As for girls, well, he had never been a ladies’ man. He was not ugly, no, nor too shy, no, but he never had much luck with girls. It was the education in Ireland, dammit, he had said it many a time. He had been a boarder at this very school, shut off from girls until he was almost a grown man.

And he is still there, only now as a teacher. So, Dev decides to change things and try to talk to women and he gets the chance at a party hosted by a colleague and friend, Tim Heron, where he starts a conservation with an attractive young woman who turns out to be Heron’s niece. She is called Una Clarke, she’s from Dublin, she’s a Protestant, and is staying with her uncle before starting her nursing training at a local hospital. At the party Devine has to endure the teasing from his colleagues for being seen talking to a young attractive woman, and he hears the gossip that she left Dublin because she was involved with a married man and was sent to her uncle’s in Belfast by her mother. He’s not sure whether to believe the gossip but when he wonders what a twenty year old Protestant could possibly see in a thirty-seven year old Catholic schoolteacher he decides to leave the party early.

Devine, as organiser of the amateur dramatic group, is asked by Father McSwiney to put on a play to help raise funds for a charity. After a meeting with Una and another member of the drama group it is agreed that Una will audition for a part in the play. As she hasn’t had much acting experience the others in the group are not too keen on her taking the part but Devine offers to help her out with some tuition. Devine and Una get to see quite a bit of each other and Una reveals that the gossip about her is true; that she was in love with a married man back in Dublin and was shipped off to her uncle’s in Belfast to keep her out of trouble. When she reveals that she may still be in love with the man Devine is distraught but outwardly reassures her. Devine now becomes self-conscious of his unfashionable appearance. He shaves off his moustache and decides to get some new clothes. There are a couple of amusing scenes where Devine goes to a tailor’s to buy some clothes but hasn’t a clue about fashion and another where he has some intensive dancing lessons as he’s promised Una that he’ll take her dancing.

Una’s uncle, Tim Heron, is not pleased that Devine and Una are seeing each other and tries to put a stop to it and threatens to get her pulled from the play. Tim tries to bully him and Devine, unused to confrontation, only meekly defends himself. Moore’s narrative highlights the total lack of any private life for the students and teachers: The teachers know about Una’s past; Heron finds out about Una and Devine; the boys overhear the conversation beween Heron and Devine; the teachers overhear and punish the boys when they are found gossipping about the same things the teachers are gossipping about. And the Dean of the school is informed about everything.

Una doesn’t get the part in the play as an actress who has played the part before becomes available—it’s not certain whether this was down to Heron’s interference or not. When Devine lets Una know about not getting the part she’s preoccupied about something else and is unconcerned about ‘the silly play’ as she has had some bad news. Devine feels that she is slipping away from him as he believes that she is pregnant. He is distraught but desperate; this is his only chance of love. Walking home Devine, in his desperation, reasons to himself that everything is not all lost:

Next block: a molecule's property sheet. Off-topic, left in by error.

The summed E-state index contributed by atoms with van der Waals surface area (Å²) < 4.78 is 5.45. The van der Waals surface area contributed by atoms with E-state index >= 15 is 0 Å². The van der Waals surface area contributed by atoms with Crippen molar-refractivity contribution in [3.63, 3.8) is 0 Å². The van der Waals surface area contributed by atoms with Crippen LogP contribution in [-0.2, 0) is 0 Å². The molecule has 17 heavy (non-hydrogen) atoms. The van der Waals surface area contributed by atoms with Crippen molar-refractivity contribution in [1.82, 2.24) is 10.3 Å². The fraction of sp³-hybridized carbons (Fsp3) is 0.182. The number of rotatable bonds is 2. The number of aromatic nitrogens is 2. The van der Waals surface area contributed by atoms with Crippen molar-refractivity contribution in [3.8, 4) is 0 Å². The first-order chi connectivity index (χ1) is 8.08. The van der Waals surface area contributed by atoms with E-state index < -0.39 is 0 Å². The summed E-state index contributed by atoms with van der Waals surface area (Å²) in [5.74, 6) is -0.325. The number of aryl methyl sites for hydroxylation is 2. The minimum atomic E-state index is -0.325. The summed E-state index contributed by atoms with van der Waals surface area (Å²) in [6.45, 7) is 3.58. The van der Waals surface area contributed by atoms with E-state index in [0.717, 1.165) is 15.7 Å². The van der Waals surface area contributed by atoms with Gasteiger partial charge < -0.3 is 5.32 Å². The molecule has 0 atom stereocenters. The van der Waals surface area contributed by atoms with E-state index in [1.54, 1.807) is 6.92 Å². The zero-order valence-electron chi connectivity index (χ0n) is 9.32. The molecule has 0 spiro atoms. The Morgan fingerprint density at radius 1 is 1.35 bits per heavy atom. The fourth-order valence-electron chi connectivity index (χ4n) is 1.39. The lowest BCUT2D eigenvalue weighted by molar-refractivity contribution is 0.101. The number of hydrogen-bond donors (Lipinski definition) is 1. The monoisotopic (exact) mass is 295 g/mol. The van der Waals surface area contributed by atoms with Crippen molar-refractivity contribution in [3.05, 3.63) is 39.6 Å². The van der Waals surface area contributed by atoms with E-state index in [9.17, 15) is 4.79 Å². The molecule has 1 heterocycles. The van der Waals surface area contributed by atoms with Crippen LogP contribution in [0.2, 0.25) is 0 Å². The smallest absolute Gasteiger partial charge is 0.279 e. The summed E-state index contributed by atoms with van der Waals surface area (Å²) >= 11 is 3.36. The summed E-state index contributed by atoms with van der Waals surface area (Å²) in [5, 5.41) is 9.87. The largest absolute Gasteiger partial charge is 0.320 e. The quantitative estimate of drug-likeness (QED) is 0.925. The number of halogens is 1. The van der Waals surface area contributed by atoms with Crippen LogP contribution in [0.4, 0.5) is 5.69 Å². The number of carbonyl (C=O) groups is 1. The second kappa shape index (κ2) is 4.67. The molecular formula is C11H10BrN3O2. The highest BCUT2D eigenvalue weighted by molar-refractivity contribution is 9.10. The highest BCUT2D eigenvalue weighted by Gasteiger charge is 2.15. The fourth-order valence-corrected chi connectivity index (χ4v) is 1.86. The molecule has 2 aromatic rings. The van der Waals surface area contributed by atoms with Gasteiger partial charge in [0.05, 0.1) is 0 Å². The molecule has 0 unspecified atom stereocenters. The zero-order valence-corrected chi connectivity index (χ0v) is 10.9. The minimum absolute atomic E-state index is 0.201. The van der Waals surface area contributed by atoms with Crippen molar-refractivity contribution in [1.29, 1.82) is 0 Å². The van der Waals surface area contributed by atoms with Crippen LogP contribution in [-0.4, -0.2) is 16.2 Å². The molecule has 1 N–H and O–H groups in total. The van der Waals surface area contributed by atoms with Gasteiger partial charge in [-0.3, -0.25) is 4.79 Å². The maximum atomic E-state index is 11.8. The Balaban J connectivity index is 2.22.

Supposing the worst were true? Well then, the Dublin fellow could not marry twice, could he? A husband would have to be found, a husband who would take the child and breed legitimate brothers and sisters to keep it company. She would not refuse him. She could not.

Later in a pub, on his own and in a maudlin state, he ruminates further on his own lack of experience with women.

He signalled for another double. Another double was served. But drink was no substitute, was it? He was like a flower that had never opened. He felt foolish when he thought of that, but it was true. Like a flower that had never opened. He had been afraid to open, afraid. He was ashamed to think how few girls he had gone out with more than once. He would not have confessed it to anyone, not even a priest, but he could count only four. And none of those girls would even remember him today. Not one of them. No girl had ever found him interesting. And he had his pride, dammit, he was not going to plead and beg with them. He could get along rightly, so he thought, without any silly girls. Or so I thought then, he thought now. But it’s no more true today than it ever was. I was always lonely for a girl to find me interesting, to know one girl half as well as I knew my only sister.

Initially I was going to post on the whole of the plot as the rest of this novel is expertly handled by Moore but I think I will stop here. Devine is a character whom everybody feels they can push around. Moore makes us empathise with him and realise just how confined he is—both by society and his own personality. Devine was ridiculed for having no love life but when he does have a glimpse of love he’s opposed, ridiculed and humiliated by just about everyone in the novel. The ending is simply superb and there is a scene with Una and Devine that is tragic and, if you have a nasty streak, could be considered comic. Moore has an amazing way of subtly portraying weak personalities; Devine, totally out of his depth, fails at everything, he doesn’t have the strength to stand up to people and misjudges everything. He realises, when it’s too late, that he’s done the wrong thing and his attempts to correct it are equally disastrous.

It is explained in the book that the Feast of Lupercal was an ancient Roman feast of expiation. After the offerings the priests ran through the streets striking those they met with thongs. Barren women would let themselves be struck by the priests in the belief that their barrenness would then disappear. The symbolism in the novel is blatant whereas the characterisation is subtle, which is how I like it. I should also add that it’s not quite as humourless as I’ve portrayed it.


Filed under Fiction, Moore, Brian